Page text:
This is Hywind Scotland. The world's first floating offshore wind farm.

As most of the world's offshore areas are too deep to place wind turbines on the seabed, the turbines must be able to float. At the same time, the cost of floating offshore wind must come down significantly to be profitable. Then, it'll be possible to extract the much-needed power from offshore wind. But someone has to take the first steps.

Humber. UK
Photo: px Group

Low-carbon solutions for the future

Humber: Up from the cornfields a short drive from the city of Hull, an industrial hub emerges. The East Coast Cluster in the Humber region is the UK's largest industrial emission point.

The region houses oil refineries, chemical industry, gas power plants and biofuel plants, to mention some.

Underneath the cornfields, gas pipelines stretch miles to the coast Easington terminal. Norwegian natural gas flows through these lines.

Britain has long been an industrial nation. Heavy industry must be decarbonised if the world is to achieve its ambitions to cut emissions to reach the climate goals. If the UK does not succeed in removing the emissions from the Humber, the climate targets will not be met either.

Can new solutions make Britain's largest industrial cluster emission-free?

Powering the UK energy transition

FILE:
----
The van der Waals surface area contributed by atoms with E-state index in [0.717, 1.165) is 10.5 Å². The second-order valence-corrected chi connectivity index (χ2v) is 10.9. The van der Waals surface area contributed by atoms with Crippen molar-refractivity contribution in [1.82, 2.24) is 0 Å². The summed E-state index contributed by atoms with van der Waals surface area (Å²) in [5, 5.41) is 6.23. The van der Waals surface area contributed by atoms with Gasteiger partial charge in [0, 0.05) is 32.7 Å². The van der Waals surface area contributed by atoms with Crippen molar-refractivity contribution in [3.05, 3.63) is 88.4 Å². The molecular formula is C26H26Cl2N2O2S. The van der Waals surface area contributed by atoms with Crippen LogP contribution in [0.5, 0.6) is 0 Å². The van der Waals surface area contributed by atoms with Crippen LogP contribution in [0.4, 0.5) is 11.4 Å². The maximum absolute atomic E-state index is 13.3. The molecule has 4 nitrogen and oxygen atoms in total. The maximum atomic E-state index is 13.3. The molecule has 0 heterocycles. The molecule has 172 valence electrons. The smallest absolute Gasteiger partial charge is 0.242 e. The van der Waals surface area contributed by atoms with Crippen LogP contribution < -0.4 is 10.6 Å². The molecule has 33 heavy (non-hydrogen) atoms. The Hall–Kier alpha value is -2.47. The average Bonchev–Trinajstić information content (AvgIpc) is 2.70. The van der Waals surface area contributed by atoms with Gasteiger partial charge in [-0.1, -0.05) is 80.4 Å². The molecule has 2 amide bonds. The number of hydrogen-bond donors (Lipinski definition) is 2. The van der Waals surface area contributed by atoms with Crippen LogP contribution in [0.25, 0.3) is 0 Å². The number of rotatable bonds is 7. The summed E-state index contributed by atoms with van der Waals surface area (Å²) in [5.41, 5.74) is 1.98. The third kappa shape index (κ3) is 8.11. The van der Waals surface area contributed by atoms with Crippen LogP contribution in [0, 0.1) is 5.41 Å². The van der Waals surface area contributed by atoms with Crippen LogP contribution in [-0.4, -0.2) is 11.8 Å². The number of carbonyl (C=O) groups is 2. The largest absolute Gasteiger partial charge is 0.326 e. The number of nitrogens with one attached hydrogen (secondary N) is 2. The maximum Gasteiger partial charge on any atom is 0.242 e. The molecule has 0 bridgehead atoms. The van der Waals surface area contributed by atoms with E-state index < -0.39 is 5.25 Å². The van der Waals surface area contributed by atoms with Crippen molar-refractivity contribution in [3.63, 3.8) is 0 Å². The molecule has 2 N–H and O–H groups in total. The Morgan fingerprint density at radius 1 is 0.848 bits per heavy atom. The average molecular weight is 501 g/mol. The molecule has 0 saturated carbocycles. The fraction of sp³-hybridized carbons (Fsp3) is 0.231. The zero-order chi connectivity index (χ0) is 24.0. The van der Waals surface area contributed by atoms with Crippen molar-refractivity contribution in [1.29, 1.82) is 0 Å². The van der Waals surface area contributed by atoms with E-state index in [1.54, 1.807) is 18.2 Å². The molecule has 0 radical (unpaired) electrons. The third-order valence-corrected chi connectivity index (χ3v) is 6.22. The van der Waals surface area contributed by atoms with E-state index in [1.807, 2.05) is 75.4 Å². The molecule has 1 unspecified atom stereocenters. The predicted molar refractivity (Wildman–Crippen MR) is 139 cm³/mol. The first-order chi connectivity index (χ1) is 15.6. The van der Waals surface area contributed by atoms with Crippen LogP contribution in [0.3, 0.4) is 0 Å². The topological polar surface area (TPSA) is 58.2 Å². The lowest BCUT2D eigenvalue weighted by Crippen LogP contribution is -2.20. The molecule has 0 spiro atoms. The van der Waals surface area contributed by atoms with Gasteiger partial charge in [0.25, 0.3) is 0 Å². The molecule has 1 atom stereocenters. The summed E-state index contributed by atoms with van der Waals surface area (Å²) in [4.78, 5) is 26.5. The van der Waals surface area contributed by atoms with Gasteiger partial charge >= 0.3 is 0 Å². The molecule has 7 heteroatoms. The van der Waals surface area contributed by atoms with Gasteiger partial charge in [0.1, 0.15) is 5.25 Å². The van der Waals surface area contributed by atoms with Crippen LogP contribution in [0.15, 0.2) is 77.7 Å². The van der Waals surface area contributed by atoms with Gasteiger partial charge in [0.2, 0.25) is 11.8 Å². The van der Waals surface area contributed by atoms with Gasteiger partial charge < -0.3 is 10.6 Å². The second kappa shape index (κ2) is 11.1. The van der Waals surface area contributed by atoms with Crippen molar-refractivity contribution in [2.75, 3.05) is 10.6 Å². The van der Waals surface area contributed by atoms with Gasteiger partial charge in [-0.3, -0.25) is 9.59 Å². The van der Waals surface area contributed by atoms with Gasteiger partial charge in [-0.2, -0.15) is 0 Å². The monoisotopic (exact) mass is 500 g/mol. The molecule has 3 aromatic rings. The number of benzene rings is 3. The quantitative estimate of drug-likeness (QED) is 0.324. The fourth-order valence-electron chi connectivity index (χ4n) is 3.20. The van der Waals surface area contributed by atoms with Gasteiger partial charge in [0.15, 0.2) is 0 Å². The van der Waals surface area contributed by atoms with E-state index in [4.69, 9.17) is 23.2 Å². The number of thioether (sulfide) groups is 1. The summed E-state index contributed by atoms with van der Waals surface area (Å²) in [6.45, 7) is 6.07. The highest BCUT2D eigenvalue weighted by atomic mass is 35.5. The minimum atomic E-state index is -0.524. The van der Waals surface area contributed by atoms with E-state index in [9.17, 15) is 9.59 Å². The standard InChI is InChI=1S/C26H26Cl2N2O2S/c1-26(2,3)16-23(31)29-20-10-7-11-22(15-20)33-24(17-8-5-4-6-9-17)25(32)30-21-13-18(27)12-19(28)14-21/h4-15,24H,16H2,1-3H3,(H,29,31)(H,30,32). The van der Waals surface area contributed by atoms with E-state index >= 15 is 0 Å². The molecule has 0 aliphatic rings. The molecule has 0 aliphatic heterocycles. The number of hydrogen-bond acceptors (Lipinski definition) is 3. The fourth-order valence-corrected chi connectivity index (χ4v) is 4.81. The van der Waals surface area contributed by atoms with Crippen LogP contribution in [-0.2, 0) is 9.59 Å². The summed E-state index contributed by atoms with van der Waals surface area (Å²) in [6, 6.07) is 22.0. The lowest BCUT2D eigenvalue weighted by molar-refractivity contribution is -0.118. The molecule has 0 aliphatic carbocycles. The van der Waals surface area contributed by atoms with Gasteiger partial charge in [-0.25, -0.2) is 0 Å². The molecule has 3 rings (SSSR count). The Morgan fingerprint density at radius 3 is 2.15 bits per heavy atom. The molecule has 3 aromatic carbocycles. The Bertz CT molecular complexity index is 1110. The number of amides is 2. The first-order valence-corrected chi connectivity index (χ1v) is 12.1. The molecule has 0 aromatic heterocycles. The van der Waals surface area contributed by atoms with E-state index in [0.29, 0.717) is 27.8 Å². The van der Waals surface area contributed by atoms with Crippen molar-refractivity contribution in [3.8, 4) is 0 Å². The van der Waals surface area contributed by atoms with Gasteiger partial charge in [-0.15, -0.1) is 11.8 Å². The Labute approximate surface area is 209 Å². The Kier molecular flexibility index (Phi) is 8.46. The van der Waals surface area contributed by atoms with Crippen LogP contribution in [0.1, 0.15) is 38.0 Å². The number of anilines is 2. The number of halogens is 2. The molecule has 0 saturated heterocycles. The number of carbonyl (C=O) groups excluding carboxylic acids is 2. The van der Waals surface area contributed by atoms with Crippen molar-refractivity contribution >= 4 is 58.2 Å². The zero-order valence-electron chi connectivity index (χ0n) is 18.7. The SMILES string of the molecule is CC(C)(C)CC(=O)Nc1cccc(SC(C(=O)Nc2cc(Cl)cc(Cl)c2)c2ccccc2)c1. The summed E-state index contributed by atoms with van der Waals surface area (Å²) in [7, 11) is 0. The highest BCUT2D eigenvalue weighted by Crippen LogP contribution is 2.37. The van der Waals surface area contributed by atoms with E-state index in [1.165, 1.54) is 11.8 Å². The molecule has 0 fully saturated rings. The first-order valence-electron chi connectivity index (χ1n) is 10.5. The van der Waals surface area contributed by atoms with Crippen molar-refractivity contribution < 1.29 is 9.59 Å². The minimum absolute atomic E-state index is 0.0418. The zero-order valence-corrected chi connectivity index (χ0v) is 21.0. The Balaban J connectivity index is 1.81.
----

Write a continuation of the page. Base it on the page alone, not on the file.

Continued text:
Around the UK, you can see the breadth of Equinor's activities. We're working across a broad range of products and energy types, with a wide range of partners, to help play our part in turning the net zero ambition into reality.

Read more about our UK activities
London. UK

London, 2023: Traffic moves quickly through the streets in the early morning. The streetlights are still on, and the day has started. The big city's emissions are significant. One of the measures now being considered is whether CO2 from London's rubbish can be stored under the bottom of the North Sea. The British waste management company Cory will look at the possibility of storing 1.5 million tonnes annually in the Northern Lights storage on the Norwegian continental shelf. The CO2 will be captured from waste incineration plants by the River Thames in London, and the aim is for the project to be up and running by 2030. This will result in a significant reduction of CO2 emissions from the multimillion city of London.

"Global warming is a global problem. Everyone depends on each other, and we must work together to reach net zero in 2050", says Alex Grant.

To succeed in this, we must do like Thomas Edison – think new thoughts and develop new industries.

This is one of many stories from our first 50 years. It is also part of the story of how we will succeed with the energy transition.